Evidence behind the Education Endowment Foundation (EEF) toolkit suggests that teaching assistants (TAs) can have a positive impact on academic achievement, but it depends on how they are deployed. If they are used to provide general administrative or classroom support, there is little or no positive benefit, whereas TAs who support individual pupils or small groups can give pupils three to five months’ acceleration in progress over a year.
According to Mary Bousted of the ATL teaching union, however, all is not well in the world of TAs. She states that TAs are being used by schools with recruitment problems to fill teaching vacancies – although some of these TAs are likely to be among the 15 per cent of teachers who leave the profession before retirement to become teaching assistants. As the squeeze on school budgets increases, Dr Bousted states, the pressure on low-paid support staff to take on more challenging work grows.
In the course of my work as national pupil-premium champion, I have become particularly interested in the ways in which schools deploy TAs, since so much pupil-premium funding is spent on them. I still encounter schools that employ TAs to work with disadvantaged children and consider that they have ticked the pupil-premium box, without recourse to evidence or proper evaluation of effectiveness.
The report on the deployment and impact of support staff was particularly informative about why TAs can be ineffective. For example, a worrying proportion of the TAs who spoke to the researchers said that, when they went into a classroom, they did not know what was about to happen in the lesson.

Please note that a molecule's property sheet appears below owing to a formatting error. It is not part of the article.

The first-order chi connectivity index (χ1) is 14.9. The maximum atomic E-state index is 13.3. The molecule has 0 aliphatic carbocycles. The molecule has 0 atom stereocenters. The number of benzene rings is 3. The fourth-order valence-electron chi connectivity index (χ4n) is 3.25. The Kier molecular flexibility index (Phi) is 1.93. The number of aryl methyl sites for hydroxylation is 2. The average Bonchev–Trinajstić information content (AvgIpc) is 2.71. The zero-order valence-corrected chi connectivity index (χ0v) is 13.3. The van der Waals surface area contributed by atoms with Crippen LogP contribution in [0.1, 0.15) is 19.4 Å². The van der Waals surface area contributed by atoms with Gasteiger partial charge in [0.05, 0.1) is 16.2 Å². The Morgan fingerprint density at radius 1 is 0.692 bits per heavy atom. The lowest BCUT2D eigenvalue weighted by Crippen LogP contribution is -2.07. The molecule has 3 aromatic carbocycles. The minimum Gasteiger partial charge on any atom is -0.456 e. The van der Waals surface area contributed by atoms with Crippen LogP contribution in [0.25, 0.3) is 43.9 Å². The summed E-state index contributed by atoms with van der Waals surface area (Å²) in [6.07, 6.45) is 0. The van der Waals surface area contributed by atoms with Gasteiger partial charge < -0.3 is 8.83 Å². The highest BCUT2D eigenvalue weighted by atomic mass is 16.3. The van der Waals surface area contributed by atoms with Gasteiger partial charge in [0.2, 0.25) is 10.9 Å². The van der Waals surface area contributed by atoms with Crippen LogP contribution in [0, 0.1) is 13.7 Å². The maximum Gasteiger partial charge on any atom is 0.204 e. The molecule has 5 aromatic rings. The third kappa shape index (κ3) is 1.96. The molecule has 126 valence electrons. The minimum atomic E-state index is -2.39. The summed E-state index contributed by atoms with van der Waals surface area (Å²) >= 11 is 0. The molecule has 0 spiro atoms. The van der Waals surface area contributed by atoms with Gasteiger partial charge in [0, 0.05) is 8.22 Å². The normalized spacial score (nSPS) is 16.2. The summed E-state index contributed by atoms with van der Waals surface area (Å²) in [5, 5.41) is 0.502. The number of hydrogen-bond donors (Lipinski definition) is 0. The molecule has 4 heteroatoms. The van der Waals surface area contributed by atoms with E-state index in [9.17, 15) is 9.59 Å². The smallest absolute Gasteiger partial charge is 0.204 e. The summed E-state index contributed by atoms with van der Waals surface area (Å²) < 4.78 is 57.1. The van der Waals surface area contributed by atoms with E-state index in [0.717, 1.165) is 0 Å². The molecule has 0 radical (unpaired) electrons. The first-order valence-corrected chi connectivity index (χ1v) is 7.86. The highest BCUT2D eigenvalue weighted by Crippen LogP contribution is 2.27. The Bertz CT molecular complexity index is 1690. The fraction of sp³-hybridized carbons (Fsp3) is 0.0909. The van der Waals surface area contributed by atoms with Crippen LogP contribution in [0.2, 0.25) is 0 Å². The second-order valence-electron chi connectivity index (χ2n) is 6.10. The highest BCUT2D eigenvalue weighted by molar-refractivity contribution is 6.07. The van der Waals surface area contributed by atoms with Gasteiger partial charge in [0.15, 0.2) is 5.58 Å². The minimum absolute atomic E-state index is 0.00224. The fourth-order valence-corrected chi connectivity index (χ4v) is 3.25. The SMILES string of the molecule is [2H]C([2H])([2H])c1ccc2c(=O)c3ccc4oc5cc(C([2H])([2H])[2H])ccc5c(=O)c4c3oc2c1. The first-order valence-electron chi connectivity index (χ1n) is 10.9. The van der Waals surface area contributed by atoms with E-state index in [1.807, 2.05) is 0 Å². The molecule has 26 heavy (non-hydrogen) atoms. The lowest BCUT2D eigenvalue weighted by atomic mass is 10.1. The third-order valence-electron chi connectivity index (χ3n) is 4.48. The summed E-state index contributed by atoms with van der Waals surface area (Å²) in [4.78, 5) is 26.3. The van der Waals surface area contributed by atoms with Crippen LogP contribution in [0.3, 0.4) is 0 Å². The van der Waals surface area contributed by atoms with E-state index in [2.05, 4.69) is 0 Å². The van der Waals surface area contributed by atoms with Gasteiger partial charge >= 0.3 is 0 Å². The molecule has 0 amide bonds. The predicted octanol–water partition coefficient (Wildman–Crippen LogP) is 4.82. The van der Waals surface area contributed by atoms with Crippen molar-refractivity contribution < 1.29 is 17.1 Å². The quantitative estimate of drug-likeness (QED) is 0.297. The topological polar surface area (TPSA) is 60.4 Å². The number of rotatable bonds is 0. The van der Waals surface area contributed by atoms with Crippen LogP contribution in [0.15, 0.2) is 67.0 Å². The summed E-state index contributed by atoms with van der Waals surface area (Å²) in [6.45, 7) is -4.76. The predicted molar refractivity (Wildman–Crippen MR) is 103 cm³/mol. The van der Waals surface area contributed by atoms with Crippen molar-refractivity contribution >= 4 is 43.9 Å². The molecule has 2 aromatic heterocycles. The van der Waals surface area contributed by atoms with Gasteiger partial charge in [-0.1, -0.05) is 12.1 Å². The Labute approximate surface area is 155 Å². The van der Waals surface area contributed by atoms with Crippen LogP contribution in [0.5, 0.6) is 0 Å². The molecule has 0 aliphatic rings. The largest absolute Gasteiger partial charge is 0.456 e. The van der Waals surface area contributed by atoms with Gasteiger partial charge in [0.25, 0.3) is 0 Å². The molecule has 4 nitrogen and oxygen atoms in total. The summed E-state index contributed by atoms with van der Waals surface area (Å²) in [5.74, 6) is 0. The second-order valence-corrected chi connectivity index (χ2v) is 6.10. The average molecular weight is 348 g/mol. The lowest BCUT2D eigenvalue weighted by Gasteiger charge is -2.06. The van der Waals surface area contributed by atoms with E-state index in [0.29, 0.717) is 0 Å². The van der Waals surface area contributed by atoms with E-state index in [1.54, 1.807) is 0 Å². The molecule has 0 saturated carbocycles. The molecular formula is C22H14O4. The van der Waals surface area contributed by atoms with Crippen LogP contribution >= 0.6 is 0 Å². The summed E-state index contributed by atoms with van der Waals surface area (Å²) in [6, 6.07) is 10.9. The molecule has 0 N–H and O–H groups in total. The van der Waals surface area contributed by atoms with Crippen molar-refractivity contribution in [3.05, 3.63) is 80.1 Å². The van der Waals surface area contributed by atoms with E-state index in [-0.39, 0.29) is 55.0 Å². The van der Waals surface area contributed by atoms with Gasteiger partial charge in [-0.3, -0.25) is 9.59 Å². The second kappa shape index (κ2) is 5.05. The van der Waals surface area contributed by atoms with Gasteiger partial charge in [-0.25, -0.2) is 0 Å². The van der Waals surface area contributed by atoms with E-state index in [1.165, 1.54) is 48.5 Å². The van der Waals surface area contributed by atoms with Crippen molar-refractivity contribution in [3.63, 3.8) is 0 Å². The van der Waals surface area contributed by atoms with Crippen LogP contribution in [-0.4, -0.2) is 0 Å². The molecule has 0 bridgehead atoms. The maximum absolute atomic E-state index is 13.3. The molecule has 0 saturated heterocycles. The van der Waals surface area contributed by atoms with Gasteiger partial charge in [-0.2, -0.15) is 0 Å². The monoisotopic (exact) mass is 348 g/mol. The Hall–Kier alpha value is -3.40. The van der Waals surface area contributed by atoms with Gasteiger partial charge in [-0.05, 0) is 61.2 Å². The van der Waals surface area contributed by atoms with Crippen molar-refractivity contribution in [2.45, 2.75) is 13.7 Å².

The EEF then produced a useful report summarising seven steps to using TAs effectively.
There is good evidence that working with TAs can lead to improvements in pupils’ attitudes, and also has positive effects in terms of teacher morale and reduced stress.
The average annual cost of employing a teaching assistant, including salary and on-costs, is estimated at about £18,000. So the total spent on them nationally is in the hundreds of millions of pounds. It pays to consider how this large sum can be spent effectively.
Certainly, TAs need good training and, of equal importance, teachers need training in the effective use of TAs. More important than both of these measures, however, is that schools need to have clear policies for the effective deployment of support staff of all kinds, but especially TAs. Many schools also need to examine the way in which they evaluate the effectiveness of TAs and should take a more rigorous approach to this, estimating the added value of the TAs’ work.
Rob Webster, the leading researcher in the field, and his colleagues from the UCL Institute of Education, have produced an excellent book that summarises the findings from the above research and elsewhere. Their detailed analysis concludes that school leaders need to make a fundamental reassessment of the decisions they make about TA deployment and practice, in order to ensure that TAs add value to the role of the teacher. More than 70 schools have taken part in the Maximising the Impact of Teaching Assistants project at the Institute of Education in London.
If the quality of the work of teaching assistants is to be improved, Webster’s conclusion is that this is the responsibility, first and foremost, of the headteacher and senior leadership team. Using the pupil premium to maximum effectiveness in a tightening financial situation should provide the incentive to ensure that every school addresses this issue.
John Dunford is chair of Whole Education, a former secondary head, general secretary of the Association of School and College Leaders and national pupil premium champion. He tweets as @johndunford
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